Glutathione S-transferase M1, T1 and P1 polymorphisms and bladder cancer risk in Egyptians.

2.50
Hdl Handle:
http://hdl.handle.net/10541/74821
Title:
Glutathione S-transferase M1, T1 and P1 polymorphisms and bladder cancer risk in Egyptians.
Authors:
Saad, Abir A; O'Connor, Peter J; Mostafa, Mostafa H; Metwalli, Nabila E; Cooper, Donald P; Povey, Andrew C; Margison, Geoffrey P
Abstract:
Previous studies suggest that bladder cancer risk may vary with GST genotype but these results are inconsistent. The aim of this study was to explore whether GSTM1, GSTT1 and GSTP polymorphisms were associated with increased bladder cancer risk in an Egyptian population. GSTM1, GSTT1 and GSTP1 genotype frequencies were determined in bladder cancer cases (n=72) and healthy controls with no history of malignancies (n=82) using PCR-based techniques. The GSTT1*2 genotype was particularly associated with increased risk (OR 2.71, 95%CI 1.27-5.73) and the GSTM1*2 genotype to a lesser extent (OR 1.63, 95%CI 0.85-3.10). 18.1% of cases but only 7.3% of controls were GSTP1*B*B homozygotes (OR 2.38, 95%CI 0.83-6.87). The presence of two or more a priori at-risk genotypes was associated with increased bladder cancer risk (OR 2.42; 95%CI 1.47-3.97). These results suggest that polymorphisms in the GST genes are associated with increased risk of bladder cancer among Egyptians.
Affiliation:
Cancer Research UK Carcinogenesis Group, Paterson Institute for Cancer Research, Christie Hospital NHS Trust, Manchester, United Kingdom.
Citation:
Glutathione S-transferase M1, T1 and P1 polymorphisms and bladder cancer risk in Egyptians., 20 (1):69-72 Int. J. Biol. Markers
Journal:
The International Journal of Biological Markers
Issue Date:
2005
URI:
http://hdl.handle.net/10541/74821
PubMed ID:
15832776
Type:
Article
Language:
en
ISSN:
0393-6155
Appears in Collections:
All Paterson Institute for Cancer Research

Full metadata record

DC FieldValue Language
dc.contributor.authorSaad, Abir A-
dc.contributor.authorO'Connor, Peter J-
dc.contributor.authorMostafa, Mostafa H-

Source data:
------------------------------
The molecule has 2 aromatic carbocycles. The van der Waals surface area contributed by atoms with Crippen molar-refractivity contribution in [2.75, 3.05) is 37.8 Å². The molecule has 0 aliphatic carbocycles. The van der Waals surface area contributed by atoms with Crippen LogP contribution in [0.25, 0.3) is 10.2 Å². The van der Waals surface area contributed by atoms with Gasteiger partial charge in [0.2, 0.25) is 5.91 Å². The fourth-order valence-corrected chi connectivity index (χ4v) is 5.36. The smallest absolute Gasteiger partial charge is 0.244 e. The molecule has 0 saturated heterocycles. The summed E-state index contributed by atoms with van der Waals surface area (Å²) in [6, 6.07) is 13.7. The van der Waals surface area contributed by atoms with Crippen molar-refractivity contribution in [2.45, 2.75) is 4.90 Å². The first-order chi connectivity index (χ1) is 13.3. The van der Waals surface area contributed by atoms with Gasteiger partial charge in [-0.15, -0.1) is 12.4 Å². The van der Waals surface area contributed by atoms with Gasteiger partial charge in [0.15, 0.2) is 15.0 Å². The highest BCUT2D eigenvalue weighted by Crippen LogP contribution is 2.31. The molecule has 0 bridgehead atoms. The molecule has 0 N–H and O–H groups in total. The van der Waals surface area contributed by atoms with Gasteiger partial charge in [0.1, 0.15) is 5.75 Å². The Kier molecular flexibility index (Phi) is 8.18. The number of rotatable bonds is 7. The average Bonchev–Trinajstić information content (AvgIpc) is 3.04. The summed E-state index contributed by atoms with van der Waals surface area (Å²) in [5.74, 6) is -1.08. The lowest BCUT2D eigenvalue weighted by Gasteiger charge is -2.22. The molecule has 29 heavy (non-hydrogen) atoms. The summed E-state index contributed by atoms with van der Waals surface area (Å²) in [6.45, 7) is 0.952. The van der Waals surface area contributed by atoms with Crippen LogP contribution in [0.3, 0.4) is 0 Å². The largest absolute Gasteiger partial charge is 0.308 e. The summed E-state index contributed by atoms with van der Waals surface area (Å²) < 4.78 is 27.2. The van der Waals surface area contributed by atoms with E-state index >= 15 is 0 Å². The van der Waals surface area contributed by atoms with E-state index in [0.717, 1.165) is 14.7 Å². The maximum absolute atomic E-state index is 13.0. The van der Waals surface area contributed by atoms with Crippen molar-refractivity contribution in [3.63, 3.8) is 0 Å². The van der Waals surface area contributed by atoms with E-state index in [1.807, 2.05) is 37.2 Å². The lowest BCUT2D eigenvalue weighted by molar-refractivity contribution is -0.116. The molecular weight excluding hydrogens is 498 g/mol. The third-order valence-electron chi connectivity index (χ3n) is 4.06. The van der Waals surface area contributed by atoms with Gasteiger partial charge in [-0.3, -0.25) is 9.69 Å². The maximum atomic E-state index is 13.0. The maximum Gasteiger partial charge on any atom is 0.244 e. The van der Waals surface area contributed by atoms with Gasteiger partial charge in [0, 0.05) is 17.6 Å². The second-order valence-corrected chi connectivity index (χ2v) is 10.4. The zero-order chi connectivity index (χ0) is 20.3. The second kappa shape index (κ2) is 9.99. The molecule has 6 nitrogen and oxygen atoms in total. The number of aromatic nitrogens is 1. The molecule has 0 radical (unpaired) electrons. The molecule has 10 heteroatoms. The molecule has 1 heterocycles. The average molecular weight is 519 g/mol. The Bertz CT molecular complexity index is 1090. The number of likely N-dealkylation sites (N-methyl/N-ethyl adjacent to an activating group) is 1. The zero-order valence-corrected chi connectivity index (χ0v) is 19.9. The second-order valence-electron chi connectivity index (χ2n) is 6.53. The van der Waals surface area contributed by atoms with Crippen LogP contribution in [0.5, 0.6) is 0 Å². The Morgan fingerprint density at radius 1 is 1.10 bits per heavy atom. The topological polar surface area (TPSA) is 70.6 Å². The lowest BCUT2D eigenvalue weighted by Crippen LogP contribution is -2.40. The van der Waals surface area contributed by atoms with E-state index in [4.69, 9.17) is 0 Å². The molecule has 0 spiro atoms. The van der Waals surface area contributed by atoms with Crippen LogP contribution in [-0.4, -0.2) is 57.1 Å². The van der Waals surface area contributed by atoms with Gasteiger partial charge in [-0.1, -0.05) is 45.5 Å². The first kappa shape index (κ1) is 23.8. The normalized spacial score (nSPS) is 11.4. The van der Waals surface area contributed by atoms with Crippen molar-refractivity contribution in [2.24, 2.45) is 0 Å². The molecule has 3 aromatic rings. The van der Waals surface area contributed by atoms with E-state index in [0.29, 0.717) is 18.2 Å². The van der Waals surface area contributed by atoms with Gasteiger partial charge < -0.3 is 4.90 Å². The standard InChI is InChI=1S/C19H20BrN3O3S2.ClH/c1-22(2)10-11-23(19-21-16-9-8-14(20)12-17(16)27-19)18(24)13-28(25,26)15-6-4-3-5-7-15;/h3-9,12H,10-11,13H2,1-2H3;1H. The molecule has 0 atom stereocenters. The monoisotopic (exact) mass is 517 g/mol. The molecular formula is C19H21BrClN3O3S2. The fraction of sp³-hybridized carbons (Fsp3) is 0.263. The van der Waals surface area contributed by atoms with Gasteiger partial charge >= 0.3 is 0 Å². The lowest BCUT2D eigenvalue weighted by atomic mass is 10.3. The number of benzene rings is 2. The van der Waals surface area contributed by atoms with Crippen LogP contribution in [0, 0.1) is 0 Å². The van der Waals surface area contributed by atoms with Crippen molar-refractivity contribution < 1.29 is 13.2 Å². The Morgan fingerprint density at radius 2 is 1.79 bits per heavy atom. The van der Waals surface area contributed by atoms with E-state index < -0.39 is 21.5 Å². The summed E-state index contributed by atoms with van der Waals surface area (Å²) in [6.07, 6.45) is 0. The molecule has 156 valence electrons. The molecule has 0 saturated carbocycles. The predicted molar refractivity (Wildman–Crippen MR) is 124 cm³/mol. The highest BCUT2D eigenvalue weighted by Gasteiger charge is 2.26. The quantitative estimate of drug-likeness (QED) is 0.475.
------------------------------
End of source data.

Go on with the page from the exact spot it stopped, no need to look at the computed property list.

dc.contributor.authorMetwalli, Nabila E-
dc.contributor.authorCooper, Donald P-
dc.contributor.authorPovey, Andrew C-
dc.contributor.authorMargison, Geoffrey P-
dc.date.accessioned2009-07-21T16:52:32Z-
dc.date.available2009-07-21T16:52:32Z-
dc.date.issued2005-
dc.identifier.citationGlutathione S-transferase M1, T1 and P1 polymorphisms and bladder cancer risk in Egyptians., 20 (1):69-72 Int. J. Biol. Markersen
dc.identifier.issn0393-6155-
dc.identifier.pmid15832776-
dc.identifier.urihttp://hdl.handle.net/10541/74821-
dc.description.abstractPrevious studies suggest that bladder cancer risk may vary with GST genotype but these results are inconsistent. The aim of this study was to explore whether GSTM1, GSTT1 and GSTP polymorphisms were associated with increased bladder cancer risk in an Egyptian population. GSTM1, GSTT1 and GSTP1 genotype frequencies were determined in bladder cancer cases (n=72) and healthy controls with no history of malignancies (n=82) using PCR-based techniques. The GSTT1*2 genotype was particularly associated with increased risk (OR 2.71, 95%CI 1.27-5.73) and the GSTM1*2 genotype to a lesser extent (OR 1.63, 95%CI 0.85-3.10). 18.1% of cases but only 7.3% of controls were GSTP1*B*B homozygotes (OR 2.38, 95%CI 0.83-6.87). The presence of two or more a priori at-risk genotypes was associated with increased bladder cancer risk (OR 2.42; 95%CI 1.47-3.97). These results suggest that polymorphisms in the GST genes are associated with increased risk of bladder cancer among Egyptians.en
dc.language.isoenen
dc.subjectUrinary Bladder Canceren
dc.subject.meshAdult-
dc.subject.meshAged-
dc.subject.meshEgypt-
dc.subject.meshGenetic Predisposition to Disease-
dc.subject.meshGlutathione S-Transferase pi-
dc.subject.meshGlutathione Transferase-
dc.subject.meshHumans-
dc.subject.meshIsoenzymes-
dc.subject.meshMiddle Aged-
dc.subject.meshPolymorphism, Genetic-
dc.subject.meshUrinary Bladder Neoplasms-
dc.titleGlutathione S-transferase M1, T1 and P1 polymorphisms and bladder cancer risk in Egyptians.en
dc.typeArticleen
dc.contributor.departmentCancer Research UK Carcinogenesis Group, Paterson Institute for Cancer Research, Christie Hospital NHS Trust, Manchester, United Kingdom.en
dc.identifier.journalThe International Journal of Biological Markersen

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